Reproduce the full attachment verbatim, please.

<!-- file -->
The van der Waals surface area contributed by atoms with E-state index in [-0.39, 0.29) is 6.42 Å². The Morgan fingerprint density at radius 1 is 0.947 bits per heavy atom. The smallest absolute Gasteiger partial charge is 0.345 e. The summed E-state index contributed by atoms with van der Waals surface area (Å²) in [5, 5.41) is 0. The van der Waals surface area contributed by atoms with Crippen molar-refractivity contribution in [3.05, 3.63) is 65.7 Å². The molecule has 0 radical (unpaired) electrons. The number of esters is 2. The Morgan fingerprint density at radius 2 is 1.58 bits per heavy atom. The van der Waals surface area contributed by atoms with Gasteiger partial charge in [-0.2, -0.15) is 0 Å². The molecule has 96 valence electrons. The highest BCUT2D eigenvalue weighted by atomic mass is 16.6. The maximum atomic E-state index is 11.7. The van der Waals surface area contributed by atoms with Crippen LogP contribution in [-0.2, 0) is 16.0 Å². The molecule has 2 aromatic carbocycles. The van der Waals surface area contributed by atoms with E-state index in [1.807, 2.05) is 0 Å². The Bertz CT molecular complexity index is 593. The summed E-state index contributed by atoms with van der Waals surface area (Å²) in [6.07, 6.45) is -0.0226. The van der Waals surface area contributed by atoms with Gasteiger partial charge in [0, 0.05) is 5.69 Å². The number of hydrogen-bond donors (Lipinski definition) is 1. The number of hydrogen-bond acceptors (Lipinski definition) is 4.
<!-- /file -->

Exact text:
The van der Waals surface area contributed by atoms with E-state index in [-0.39, 0.29) is 6.42 Å². The Morgan fingerprint density at radius 1 is 0.947 bits per heavy atom. The smallest absolute Gasteiger partial charge is 0.345 e. The summed E-state index contributed by atoms with van der Waals surface area (Å²) in [5, 5.41) is 0. The van der Waals surface area contributed by atoms with Crippen molar-refractivity contribution in [3.05, 3.63) is 65.7 Å². The molecule has 0 radical (unpaired) electrons. The number of esters is 2. The Morgan fingerprint density at radius 2 is 1.58 bits per heavy atom. The van der Waals surface area contributed by atoms with Gasteiger partial charge in [-0.2, -0.15) is 0 Å². The molecule has 96 valence electrons. The highest BCUT2D eigenvalue weighted by atomic mass is 16.6. The maximum atomic E-state index is 11.7. The van der Waals surface area contributed by atoms with Crippen LogP contribution in [-0.2, 0) is 16.0 Å². The molecule has 2 aromatic carbocycles. The van der Waals surface area contributed by atoms with E-state index in [1.807, 2.05) is 0 Å². The Bertz CT molecular complexity index is 593. The summed E-state index contributed by atoms with van der Waals surface area (Å²) in [6.07, 6.45) is -0.0226. The van der Waals surface area contributed by atoms with Gasteiger partial charge in [0, 0.05) is 5.69 Å². The number of hydrogen-bond donors (Lipinski definition) is 1. The number of hydrogen-bond acceptors (Lipinski definition) is 4.